I was greatly saddened to hear of the death of P. D. James at the age of 94 in her home in Oxford.
I discovered James’s detective novels many years ago in my quest to find literary mentors, authors who could teach me, mentor me, in the craft of writing. I read everything she wrote, some works several times, studying her phrasing, her metaphors.
I’m not a fan of simple sentences, but prefer sentences textured and layered with phrases, fearlessly long, unafraid to pull the reader alongside its subject in search of a predicate, looping and climbing and decorating and meandering. Reading P. D. James verified that one didn’t have to write in the “modern” way of Hemingway and all the deconstructionists who followed suit. One could indeed write like Henry James or Dickens or Bronte and not be pilloried for it. She wrote literary fiction that happened to be detective fiction, and I wish she had received greater acclaim for her talent.
Nevertheless she was wise to have written within the known and comforting structure of detective fiction, a decision that seemed to bar her from the big prizes but increased her audience. In the process she enriched the genre with layered syntax and language, and created characters with character and depth. Adam Dalgliesh was a modern hero, with all of the complexities of a truly good man. We cared about him and about those he gathered around him.
It wasn’t until fairly recently that I realized she was a fellow Anglican. My third novel, Inheritance (OakTara, 2009), was largely about the history of Christianity in England and thus predominantly the history of the Church of England (set in London, Oxfordshire, and Glastonbury), with many Book of Common Prayer scenes. So I tried to reach Baroness James to send her a copy as a small thank you for all she had done for me. I couldn’t find an address, email or surface mail.
So on one of our visits to London (May, 2011), I dropped off a copy at her agent’s office, not far from Holland Park. I tapped a buzzer alongside a green door and traipsed up narrow stairs to the offices of Greene and Heaton, 37 Goldsmith Lane, where a receptionist welcomed me. Yes, she would be happy to forward the novel to Baroness James along with my letter. A few months later I received a lovely thank you note from Baroness James.
In the note she expressed concern over the changes happening in the Anglican world, with hopes things would somehow work out. She said she didn’t know when she would get to reading my novel, since she was deep into her novel-in-progress, and couldn’t seem to find enough time to write. This turned out to be Death in Pemberley, her salute to Jane Austen. For my part, I was simply delighted, as any fan would be, to have received her note.
I have been greatly in P. D. James’ debt for many reasons. Her writing style validated my own (or so I thought); she wrote long complicated sentences and so did I. She was Anglican and loved the Book of Common Prayer containing the poetic prayer-collects of Thomas Cranmer and the Psalter, read or sung mornings and evenings, in many Anglican churches throughout the world over the years.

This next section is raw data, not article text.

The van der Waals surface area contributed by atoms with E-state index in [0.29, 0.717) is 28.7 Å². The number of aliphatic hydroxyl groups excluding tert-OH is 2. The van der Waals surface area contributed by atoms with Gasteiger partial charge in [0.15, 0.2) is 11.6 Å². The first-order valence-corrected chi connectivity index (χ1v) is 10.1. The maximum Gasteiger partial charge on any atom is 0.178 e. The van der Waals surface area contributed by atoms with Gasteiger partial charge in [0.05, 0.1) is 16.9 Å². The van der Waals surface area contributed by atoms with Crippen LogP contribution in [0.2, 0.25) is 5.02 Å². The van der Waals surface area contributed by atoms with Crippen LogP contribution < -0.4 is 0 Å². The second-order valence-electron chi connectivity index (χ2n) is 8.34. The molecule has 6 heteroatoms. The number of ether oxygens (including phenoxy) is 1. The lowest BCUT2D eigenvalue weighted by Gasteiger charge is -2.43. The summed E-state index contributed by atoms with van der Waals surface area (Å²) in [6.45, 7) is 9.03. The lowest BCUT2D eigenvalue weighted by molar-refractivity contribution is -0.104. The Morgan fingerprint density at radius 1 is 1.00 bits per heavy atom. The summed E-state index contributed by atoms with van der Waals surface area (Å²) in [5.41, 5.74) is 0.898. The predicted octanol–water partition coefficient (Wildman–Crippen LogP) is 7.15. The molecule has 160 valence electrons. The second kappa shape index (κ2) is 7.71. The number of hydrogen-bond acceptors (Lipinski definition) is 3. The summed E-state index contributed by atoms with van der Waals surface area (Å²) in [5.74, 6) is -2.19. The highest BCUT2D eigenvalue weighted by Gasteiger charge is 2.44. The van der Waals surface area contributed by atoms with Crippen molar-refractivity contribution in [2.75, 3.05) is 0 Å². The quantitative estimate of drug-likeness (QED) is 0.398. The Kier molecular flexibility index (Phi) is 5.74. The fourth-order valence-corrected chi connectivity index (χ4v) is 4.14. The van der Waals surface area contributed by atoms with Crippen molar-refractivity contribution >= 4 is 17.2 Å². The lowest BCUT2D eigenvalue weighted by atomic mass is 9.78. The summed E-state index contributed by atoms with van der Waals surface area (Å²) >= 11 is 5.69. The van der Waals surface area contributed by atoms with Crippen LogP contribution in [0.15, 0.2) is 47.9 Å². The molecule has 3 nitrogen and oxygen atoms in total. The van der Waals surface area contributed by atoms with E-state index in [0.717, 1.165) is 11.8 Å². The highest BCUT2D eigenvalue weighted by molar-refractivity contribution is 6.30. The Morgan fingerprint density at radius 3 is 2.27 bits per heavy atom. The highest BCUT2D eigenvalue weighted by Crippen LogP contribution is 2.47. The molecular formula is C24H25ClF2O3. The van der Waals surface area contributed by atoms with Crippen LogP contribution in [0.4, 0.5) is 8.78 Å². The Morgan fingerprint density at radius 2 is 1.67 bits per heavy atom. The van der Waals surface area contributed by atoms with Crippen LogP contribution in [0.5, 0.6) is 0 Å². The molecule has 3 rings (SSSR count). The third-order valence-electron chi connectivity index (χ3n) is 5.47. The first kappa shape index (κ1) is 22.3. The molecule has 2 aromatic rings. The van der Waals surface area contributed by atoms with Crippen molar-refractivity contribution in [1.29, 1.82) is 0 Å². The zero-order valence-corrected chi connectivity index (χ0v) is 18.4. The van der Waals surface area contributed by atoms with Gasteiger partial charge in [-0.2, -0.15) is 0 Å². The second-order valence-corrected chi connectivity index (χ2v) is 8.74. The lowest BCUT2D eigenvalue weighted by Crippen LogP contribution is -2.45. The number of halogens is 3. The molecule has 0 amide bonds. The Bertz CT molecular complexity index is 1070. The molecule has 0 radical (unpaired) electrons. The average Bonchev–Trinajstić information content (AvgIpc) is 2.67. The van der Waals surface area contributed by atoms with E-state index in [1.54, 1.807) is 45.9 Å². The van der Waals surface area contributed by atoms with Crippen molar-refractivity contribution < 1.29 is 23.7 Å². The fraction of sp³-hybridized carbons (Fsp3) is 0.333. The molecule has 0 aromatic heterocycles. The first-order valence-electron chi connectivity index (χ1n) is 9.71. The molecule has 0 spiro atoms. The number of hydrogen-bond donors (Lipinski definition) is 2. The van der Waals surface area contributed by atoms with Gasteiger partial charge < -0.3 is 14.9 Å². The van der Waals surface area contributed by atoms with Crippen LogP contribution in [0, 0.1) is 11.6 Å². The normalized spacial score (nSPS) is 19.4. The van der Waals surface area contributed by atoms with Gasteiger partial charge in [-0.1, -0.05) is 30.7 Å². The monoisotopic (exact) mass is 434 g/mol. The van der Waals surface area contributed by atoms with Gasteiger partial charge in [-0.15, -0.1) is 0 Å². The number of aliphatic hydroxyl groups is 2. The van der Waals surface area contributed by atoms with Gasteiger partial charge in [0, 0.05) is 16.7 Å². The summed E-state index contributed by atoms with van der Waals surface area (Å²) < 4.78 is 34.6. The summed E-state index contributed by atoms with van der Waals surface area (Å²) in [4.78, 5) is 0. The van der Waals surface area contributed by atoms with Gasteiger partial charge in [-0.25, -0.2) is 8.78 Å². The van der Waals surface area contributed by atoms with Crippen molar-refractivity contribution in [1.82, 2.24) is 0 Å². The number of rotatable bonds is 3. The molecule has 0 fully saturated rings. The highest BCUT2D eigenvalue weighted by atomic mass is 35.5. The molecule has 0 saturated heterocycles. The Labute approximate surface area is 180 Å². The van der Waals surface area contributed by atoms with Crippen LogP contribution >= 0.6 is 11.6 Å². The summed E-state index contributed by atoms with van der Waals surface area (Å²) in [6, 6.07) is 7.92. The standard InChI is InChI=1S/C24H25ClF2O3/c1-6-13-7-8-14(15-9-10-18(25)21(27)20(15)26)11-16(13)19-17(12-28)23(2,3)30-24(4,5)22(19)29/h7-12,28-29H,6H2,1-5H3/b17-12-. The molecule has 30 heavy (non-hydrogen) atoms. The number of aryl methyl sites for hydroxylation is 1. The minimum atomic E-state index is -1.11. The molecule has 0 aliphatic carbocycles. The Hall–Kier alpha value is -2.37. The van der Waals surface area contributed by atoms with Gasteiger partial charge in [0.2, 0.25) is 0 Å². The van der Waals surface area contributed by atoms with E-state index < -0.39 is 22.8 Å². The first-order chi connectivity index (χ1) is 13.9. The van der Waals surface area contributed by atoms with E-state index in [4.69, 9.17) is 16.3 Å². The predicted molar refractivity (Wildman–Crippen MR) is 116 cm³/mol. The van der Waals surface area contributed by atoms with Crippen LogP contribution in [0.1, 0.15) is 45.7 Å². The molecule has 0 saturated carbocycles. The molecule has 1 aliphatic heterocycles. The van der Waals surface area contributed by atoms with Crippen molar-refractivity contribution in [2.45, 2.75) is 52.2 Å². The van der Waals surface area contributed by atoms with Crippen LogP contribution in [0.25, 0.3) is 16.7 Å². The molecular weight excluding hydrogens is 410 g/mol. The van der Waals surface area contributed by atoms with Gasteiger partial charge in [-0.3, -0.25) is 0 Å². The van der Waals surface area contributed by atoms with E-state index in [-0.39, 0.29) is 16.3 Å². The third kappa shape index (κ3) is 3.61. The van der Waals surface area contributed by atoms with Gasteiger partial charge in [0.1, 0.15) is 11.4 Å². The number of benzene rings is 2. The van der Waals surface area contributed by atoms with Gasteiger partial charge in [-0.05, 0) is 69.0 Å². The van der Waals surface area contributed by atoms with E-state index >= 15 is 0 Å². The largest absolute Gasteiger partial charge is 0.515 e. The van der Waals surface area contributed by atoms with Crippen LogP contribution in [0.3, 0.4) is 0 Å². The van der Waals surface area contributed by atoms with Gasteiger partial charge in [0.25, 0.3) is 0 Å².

P. D. James grew up attending weekly Evensong. I believe that it is the rhythm of the Psalms along with those poetic prayers of Cranmer she memorized in school, that have so defined the rhythm of James’ style as well as my own. Another writer-friend, raised on the Psalms, within the Psalms, writes this way too. We grew up with these rhythms, the meter and melody becoming part of us.
P. D. James, along with a handful of other scholars and writers I have come in contact with, appreciated the beauty and truth of these prayers. They created a moral universe where a just and loving God heard our prayers and answered them. And in her works she sought this ordered beauty and truth, by making order out of disorder. She said she was drawn to crime fiction for it created a moral universe that was disordered by murder, and it was necessary for the hero to return order by solving the murder, and providing, if not God’s justice, a “certain justice.”
Because of her own life’s challenges and sufferings early on, she was equipped to create vivid characters. She was also able to write of the grit and grime of murder, the horror and ugliness of violent death. She wrote with a realism new to detective fiction at the time, unlike Agatha Christie or Arthur Conan Doyle. And yet she provided redemption by returning order to the world.
One of the greatest gifts an artist can give to his or her culture is to civilize the barbaric places in the individual and in society. It is this civilization that the Book of Common Prayer has represented, and that P. D. James has reflected in her own way. How do we impose order upon disorder in our hearts and in our communities? Artists, to be sure, have a moral responsibility to civilize us, encourage us to be civil, to love, to light up the dark places. In my own novel-in-progress, The Fire Trail, I’m exploring some of the boundaries of darkness and light, borderlands where the barbaric has made alarming inroads in today’s culture.
Thank you Baroness James. You have ordered our disorder in so many ways, civilizing our hearts and minds.
Rest eternal grant unto her, O Lord, and may light perpetual shine upon her.